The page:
An Ordinary Life

Valerie Ferrara

But godliness with contentment is great gain. For we brought nothing into the world, and we can take nothing out of it. But if we have food and clothing, we will be content with that. Those who want to get rich fall into temptation and a trap and into many foolish and harmful desires that plunge people into ruin and destruction. For the love of money is a root of all kinds of evil. Some people, eager for money, have wandered from the faith and pierced themselves with many griefs.

But you, man of God, flee from all this, and pursue righteousness, godliness, faith, love, endurance and gentleness. Fight the good fight of the faith. Take hold of the eternal life to which you were called when you made your good confession in the presence of many witnesses. –1 Timothy 6:6-12

 

"We live in an age of great expectations." BTA Dean of Students, Davis Franklin, began last week's Chapel message with those words; he was speaking especially to the senior class while addressing the community at large. Mr. Franklin said that every year graduates across our nation are challenged to achieve wealth, fame, and to change the world. "However, we know the love of money is the root of all kinds of evil," Mr. Franklin reminded. "One who yearns for fame and recognition can never be sated."

"I would not charge you to pursue happiness," Mr. Franklin continued, "for if you make happiness your chief aim you are trying vainly to catch the wind. The Apostle Paul writes 'pursue righteousness, godliness, faith, love, perseverance, and gentleness.' I can offer you no greater advice."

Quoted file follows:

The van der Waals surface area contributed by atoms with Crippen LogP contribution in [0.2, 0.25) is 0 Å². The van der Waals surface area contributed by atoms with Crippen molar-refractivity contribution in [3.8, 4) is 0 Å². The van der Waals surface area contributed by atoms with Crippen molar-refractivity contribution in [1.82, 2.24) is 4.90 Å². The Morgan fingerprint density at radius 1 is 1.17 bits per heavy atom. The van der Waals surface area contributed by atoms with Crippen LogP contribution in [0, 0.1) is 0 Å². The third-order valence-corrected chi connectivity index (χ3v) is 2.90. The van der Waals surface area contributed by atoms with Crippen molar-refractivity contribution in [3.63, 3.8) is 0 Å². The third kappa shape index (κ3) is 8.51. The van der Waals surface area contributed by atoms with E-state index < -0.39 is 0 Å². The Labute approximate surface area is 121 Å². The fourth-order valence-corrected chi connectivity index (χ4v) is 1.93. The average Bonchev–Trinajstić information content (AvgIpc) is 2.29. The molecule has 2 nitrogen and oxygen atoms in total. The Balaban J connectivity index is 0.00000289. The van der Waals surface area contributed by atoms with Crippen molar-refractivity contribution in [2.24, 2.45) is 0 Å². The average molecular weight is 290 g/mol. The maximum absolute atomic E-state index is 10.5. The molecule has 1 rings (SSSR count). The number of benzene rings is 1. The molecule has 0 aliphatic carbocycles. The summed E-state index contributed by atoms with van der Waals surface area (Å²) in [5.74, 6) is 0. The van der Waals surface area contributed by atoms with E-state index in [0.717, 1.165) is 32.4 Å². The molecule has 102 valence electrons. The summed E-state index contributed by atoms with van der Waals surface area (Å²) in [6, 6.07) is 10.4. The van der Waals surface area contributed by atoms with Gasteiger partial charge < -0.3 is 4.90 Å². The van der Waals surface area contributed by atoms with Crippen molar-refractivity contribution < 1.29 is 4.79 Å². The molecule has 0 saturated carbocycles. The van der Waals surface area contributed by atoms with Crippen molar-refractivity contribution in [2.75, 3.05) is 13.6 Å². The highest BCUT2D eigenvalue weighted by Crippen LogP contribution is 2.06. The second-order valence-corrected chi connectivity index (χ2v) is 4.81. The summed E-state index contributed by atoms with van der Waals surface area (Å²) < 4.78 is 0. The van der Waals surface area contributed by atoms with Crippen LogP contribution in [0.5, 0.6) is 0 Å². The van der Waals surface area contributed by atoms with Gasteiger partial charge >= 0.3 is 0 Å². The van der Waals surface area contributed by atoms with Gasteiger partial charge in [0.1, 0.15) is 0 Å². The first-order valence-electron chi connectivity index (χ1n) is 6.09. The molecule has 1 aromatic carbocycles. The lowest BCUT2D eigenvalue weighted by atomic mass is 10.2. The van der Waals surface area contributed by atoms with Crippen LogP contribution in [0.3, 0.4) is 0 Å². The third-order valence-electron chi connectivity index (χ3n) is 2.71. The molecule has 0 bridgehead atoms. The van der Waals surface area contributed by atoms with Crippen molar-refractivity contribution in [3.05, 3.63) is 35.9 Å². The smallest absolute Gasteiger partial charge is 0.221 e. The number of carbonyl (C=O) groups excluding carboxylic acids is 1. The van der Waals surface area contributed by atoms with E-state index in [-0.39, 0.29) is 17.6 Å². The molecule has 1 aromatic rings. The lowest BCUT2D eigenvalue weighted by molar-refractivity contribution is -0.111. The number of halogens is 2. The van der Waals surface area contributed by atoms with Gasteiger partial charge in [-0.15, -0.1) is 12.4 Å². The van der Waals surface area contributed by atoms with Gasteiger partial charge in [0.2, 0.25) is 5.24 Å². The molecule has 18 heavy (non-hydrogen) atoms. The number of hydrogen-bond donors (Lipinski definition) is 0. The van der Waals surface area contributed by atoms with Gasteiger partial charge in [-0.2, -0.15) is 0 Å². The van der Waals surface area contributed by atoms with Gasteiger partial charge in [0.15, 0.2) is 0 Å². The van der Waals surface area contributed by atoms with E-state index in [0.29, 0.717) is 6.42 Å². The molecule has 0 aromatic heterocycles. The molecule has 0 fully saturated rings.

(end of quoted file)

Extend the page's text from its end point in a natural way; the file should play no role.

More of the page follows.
Pursue righteousness. "Seek the truth," Mr. Franklin said. "Hold yourself and your friends accountable. Aim to live above reproach."

Pursue godliness. "Pray without ceasing. Say prayers of thanksgiving and gratitude," he encouraged. "Feel the presence of God not just in worship, but when you share a meal with friends, when you forgive your enemies, when you sing with joy, when you dance in celebration, or gaze at the stars."

Pursue faith. "Believe that life is not an accident of chemistry, but the divine will of One who forged the universe from imagination. Believe that you were made not just to endure, but to thrive."

Pursue love. "Build and maintain friendships of generosity and patience. Love, not in order to receive, but to give."

Pursue perseverance. "Step back and maintain perspective," Mr. Franklin admonished. "Embrace the hardships of the tasks before you as opportunities for growth and discovery rather than as obstacles to be endured. Stand up for yourself and others. When you fight the good fight, fight until your very last breath."

Pursue gentleness. "Be merciful and well mannered," Mr. Franklin urged. "Use your words and actions for healing. Be mindful of others' thoughts, hopes, and dreams."

Mr. Franklin said of his admonitions, "If you do these things you may never achieve fame, but you will be loved and respected by those who know you. You may never garner great wealth, but you will never lack for a friend who may offer food and shelter. You will not save the world, but through the grace of God, you may serve as an instrument to the salvation of a single human soul."

"Do not be afraid to live an ordinary life as long as it is rooted in righteousness, godliness, faith, love, perseverance, and gentleness," Mr. Franklin said in conclusion. "If you manage to achieve something the world acknowledges as great or noteworthy along the way, remember: achievements or lack thereof do not define you. We are all entering a new chapter. The rest of your life always starts in the present. The rest of your life always starts now."